A daughter’s lament

[NOTE: This post is of a personal nature and has nothing to do with Kpop whatsoever. Please feel free to scroll right on by…]

Thirteen years feels both like a lifetime and a moment…

I spent most of my day today being busy. My sister, BiL, nephew and I joined my mom at church. (Me in church and lighting didn’t strike!!! Miracles do happen.) After church, we all went for breakfast and then went back to my sis’ place for a while.  When I drove my mom home, I went in for a bit and played tech guru with her iPhone and iTunes, and then we watched Princess Diaries on TV (silly show, but I get sucked in every time). But now, I’m home and the sadness I was ignoring all day has hit me like a tonne of bricks.

It was around this time of the evening on March 3, 2000 that my dad passed away. (Note: I started writing this shortly after 10pm.) He had been in the hospital all day, after we rushed him there in the morning when he had taken yet another turn for the worse.  Just two days before, he was okay. I mean, not healthy by any means, he was in pain and weak and sleeping a lot, but he was alert and speaking with everyone. Then on March 2, he took a turn for the worse, and spent the day going back and forth from being lucid and present to re-living the past in his head.  That night, instead of going home, I was going over to my sister’s place, since she lived around the corner, and we planned to return to my parent’s place first thing in the morning. When I went in to say goodbye to my dad, I didn’t expect much of a response, since he had been in his own world most of the evening, but he grabbed my hand and asked how I was getting home at that hour. I said I was going with my sister to her place, and he said that was okay.

My mom ended up calling us early in the morning on March 3, to let us know that Dad had taken another turn for the worse and was not at all lucid, so she had called an ambulance. A couple of my cousins were there with my parents, so my sister and I literally splashed water on our faces, threw on the same clothes we had on the day before and rushed to my mom’s to pick up the others and follow the ambulance to the hospital.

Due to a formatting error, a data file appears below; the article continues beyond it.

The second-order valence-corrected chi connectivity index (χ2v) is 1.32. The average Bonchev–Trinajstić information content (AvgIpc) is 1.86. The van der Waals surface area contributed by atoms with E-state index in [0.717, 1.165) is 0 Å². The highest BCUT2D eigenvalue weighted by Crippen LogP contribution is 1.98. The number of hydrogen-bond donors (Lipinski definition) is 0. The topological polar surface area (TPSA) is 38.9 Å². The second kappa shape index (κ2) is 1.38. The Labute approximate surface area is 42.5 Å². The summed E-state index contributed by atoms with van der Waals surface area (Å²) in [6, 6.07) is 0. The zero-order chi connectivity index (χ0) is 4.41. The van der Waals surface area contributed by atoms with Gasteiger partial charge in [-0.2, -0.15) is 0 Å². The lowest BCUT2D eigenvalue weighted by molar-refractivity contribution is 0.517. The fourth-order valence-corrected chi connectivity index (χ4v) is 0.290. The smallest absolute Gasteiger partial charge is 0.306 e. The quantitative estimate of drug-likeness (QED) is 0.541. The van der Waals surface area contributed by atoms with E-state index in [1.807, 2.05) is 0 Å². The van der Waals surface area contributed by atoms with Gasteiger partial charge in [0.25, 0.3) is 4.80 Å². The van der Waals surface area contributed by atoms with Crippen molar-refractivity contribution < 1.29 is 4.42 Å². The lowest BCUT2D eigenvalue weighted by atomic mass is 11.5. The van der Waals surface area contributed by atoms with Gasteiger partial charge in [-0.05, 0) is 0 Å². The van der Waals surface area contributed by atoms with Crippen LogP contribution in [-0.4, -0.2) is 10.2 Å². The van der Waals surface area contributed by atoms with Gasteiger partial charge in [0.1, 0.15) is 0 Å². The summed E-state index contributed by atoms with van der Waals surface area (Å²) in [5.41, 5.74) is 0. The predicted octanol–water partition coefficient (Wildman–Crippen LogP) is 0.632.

All day long, he lay there on his emergency room stretcher, clearly in pain, having trouble breathing, and not really present at all. The doctor said he would be like that for a while, and then some time within the next 48 hours, he would slip into a coma, from there, at some point, he would pass away. He was working on getting a bed for my dad in the palliative care ward, which finally happened in the late afternoon. After my dad was safely ensconced in his room, and some of my brothers had arrived at the hospital, I left with my best friend to go home to shower, change, and bring some clothes and toiletries with me. My mom and sister did the same, since, based on what the doctor said, we were going to be spending time in the hospital around the clock. We got back in the early evening. My dad’s sisters were all there, as were all of my brothers except one, who went home to pick up his wife and kids. (He lived out of town, and in the end, he didn’t get back in time.)

As the evening grew later, my dad’s breathing grew more laboured. We each took turns standing around his hospital bed, holding his hand and speaking softly to him.  He was having more lucid moments that evening than he had earlier in the day, which was comforting. One of those moments occurred during the last time I was standing by the bed speaking to him.  I don’t remember what I was saying to him, but I started crying, and he said to me, “Don’t cry.” So I replied, “You know I’ve never been good to listen, Dad,” and he nodded in agreement. I told him I loved him and he said, “I love you too.” Then, because he has 8 sisters who all wanted to spend some time with him, I moved away and sat in a chair against the wall, at the foot of the bed. He didn’t say anything else.

I know this sounds weird, but I knew he was gone the moment it happened, even though I was in that chair and a bunch of people were around the bed, blocking my view.  The reason I knew, is because, out of the blue, I heard my dad singing to me, clear as day.  He used to sing this George Jones song called “She’s Mine” which was about a father expressing his love for his little girl who had lost her mom:

I loved him singing that song when I was little, but I hadn’t heard it in years, and there it was, in my head as loud and clear as if he was sitting next to me with the guitar singing away. A moment later, someone standing by his bed said, “He’s not responding, call a nurse,” and not even a minute later, a nurse walked in the room to check on my dad, and she told us he was gone.

So, no 48 hours, no coma, just gone. That was probably for the best, rather than having him continue to suffer, but that really didn’t make things any easier. The last words my dad spoke in this world were to me.  We fought like cats and dogs, my dad and I, but despite it all, I was Daddy’s little girl. No matter how angry we got with each other, and what words were said in that anger (and we both said some real doosies), I always knew my dad loved me. I was his baby, and nobody on the planet ever loved me as much as he did. I doubt anyone ever will.

Anyway, it’s been thirteen years and I still think of him every single day, and I still miss him to the point that my heart physically aches. I’ve never written an account of that day, and I don’t know why I am doing it here and now, but apparently I needed to. Luckily I don’t have many followers, so I’m not torturing too many people with my emo.

2 responses to “A daughter’s lament

  1. Ohhhh – made me cry. I miss your dad too. He was an awesome guy, always entertaining and full of love!

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